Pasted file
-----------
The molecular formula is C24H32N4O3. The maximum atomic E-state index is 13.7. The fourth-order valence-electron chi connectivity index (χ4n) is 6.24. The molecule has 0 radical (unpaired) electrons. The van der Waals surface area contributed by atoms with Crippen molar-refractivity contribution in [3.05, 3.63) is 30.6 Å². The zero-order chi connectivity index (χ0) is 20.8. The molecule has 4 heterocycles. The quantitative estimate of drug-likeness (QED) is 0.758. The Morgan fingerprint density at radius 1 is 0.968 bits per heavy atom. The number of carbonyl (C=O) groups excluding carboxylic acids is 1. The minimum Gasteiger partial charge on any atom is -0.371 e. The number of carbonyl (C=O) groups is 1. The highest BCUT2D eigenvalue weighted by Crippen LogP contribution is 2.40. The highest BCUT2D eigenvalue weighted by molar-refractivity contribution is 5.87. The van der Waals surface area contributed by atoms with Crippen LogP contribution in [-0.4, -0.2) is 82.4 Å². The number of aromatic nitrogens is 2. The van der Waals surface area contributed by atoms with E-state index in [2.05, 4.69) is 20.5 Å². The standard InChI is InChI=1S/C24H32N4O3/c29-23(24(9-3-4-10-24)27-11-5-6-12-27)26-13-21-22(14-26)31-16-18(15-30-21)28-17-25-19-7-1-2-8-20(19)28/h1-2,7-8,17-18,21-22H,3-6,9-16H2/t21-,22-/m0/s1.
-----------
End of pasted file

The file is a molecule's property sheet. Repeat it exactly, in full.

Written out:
The molecular formula is C24H32N4O3. The maximum atomic E-state index is 13.7. The fourth-order valence-electron chi connectivity index (χ4n) is 6.24. The molecule has 0 radical (unpaired) electrons. The van der Waals surface area contributed by atoms with Crippen molar-refractivity contribution in [3.05, 3.63) is 30.6 Å². The zero-order chi connectivity index (χ0) is 20.8. The molecule has 4 heterocycles. The quantitative estimate of drug-likeness (QED) is 0.758. The Morgan fingerprint density at radius 1 is 0.968 bits per heavy atom. The number of carbonyl (C=O) groups excluding carboxylic acids is 1. The minimum Gasteiger partial charge on any atom is -0.371 e. The number of carbonyl (C=O) groups is 1. The highest BCUT2D eigenvalue weighted by Crippen LogP contribution is 2.40. The highest BCUT2D eigenvalue weighted by molar-refractivity contribution is 5.87. The van der Waals surface area contributed by atoms with Crippen LogP contribution in [-0.4, -0.2) is 82.4 Å². The number of aromatic nitrogens is 2. The van der Waals surface area contributed by atoms with E-state index in [2.05, 4.69) is 20.5 Å². The standard InChI is InChI=1S/C24H32N4O3/c29-23(24(9-3-4-10-24)27-11-5-6-12-27)26-13-21-22(14-26)31-16-18(15-30-21)28-17-25-19-7-1-2-8-20(19)28/h1-2,7-8,17-18,21-22H,3-6,9-16H2/t21-,22-/m0/s1.